Anyways, I tend to agree that committing your life in one direction at such a young age can lead to becoming obsessed or dependent. It would be very tough getting out once you're in your teens, especially if you haven't really experienced much else in life.
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Old 02-06-2013, 12:12 AM   #36
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Wow, perfect timing for this thread to pop up since I'm wrestling with this decision with my son right now. He's just seven years old (first-year Novice) and is only interested in playing hockey. Personally I think mixing it up is healthier for a kid, but when I ask him about playing other sports like soccer he just rolls his eyes and says 'boring'. He's played soccer in the past but he was never as engaged in it as he is with hockey. I mentioned that there is a spring hockey league he can play in and that pretty much made his mind up.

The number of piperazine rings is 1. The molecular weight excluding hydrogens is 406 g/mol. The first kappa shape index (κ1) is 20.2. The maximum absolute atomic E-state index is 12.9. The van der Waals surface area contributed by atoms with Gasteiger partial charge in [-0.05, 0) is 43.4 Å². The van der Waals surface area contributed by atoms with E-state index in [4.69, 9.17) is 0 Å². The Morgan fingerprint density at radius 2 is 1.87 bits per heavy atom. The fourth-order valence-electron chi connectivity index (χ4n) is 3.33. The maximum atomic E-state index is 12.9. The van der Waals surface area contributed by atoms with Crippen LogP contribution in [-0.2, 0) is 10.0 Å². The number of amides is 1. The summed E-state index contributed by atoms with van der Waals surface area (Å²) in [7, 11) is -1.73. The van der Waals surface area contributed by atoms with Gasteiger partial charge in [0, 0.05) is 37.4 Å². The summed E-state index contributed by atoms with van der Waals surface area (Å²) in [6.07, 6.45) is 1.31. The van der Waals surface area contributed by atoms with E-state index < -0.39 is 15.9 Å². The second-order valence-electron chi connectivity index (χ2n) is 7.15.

I don't mind spending the cash on it since he truly loves playing it right now, and if he 'burns out' on hockey in a few years and wants to try something else, good for him, as long as he has something else to stay interested in.

Plus I love watching him play and truly enjoy competing in a sport. I'd watch my kid play a game vs watching a Flames game any day.
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Old 02-06-2013, 04:07 AM   #37
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Kinda funny.

Parents having some kid flown in from out of province to play ringer for a tournement on their kid's team, and still convincing themselves that its THEIR kid who is going to be the one who makes it to the NHL...